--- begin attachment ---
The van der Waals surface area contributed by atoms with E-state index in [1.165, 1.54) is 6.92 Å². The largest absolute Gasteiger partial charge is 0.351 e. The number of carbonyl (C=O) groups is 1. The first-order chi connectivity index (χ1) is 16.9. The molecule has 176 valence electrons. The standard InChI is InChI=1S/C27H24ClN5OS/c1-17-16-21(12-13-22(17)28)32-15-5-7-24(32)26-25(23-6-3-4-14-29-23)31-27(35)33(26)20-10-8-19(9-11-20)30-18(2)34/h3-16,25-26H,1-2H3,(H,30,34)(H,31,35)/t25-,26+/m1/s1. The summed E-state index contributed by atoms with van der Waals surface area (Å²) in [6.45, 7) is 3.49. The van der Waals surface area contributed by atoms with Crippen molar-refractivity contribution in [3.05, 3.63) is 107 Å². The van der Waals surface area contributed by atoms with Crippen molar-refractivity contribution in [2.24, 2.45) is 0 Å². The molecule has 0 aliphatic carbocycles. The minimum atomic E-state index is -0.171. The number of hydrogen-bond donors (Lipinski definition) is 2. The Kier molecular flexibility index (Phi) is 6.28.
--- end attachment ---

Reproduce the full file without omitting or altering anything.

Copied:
The van der Waals surface area contributed by atoms with E-state index in [1.165, 1.54) is 6.92 Å². The largest absolute Gasteiger partial charge is 0.351 e. The number of carbonyl (C=O) groups is 1. The first-order chi connectivity index (χ1) is 16.9. The molecule has 176 valence electrons. The standard InChI is InChI=1S/C27H24ClN5OS/c1-17-16-21(12-13-22(17)28)32-15-5-7-24(32)26-25(23-6-3-4-14-29-23)31-27(35)33(26)20-10-8-19(9-11-20)30-18(2)34/h3-16,25-26H,1-2H3,(H,30,34)(H,31,35)/t25-,26+/m1/s1. The summed E-state index contributed by atoms with van der Waals surface area (Å²) in [6.45, 7) is 3.49. The van der Waals surface area contributed by atoms with Crippen molar-refractivity contribution in [3.05, 3.63) is 107 Å². The van der Waals surface area contributed by atoms with Crippen molar-refractivity contribution in [2.24, 2.45) is 0 Å². The molecule has 0 aliphatic carbocycles. The minimum atomic E-state index is -0.171. The number of hydrogen-bond donors (Lipinski definition) is 2. The Kier molecular flexibility index (Phi) is 6.28.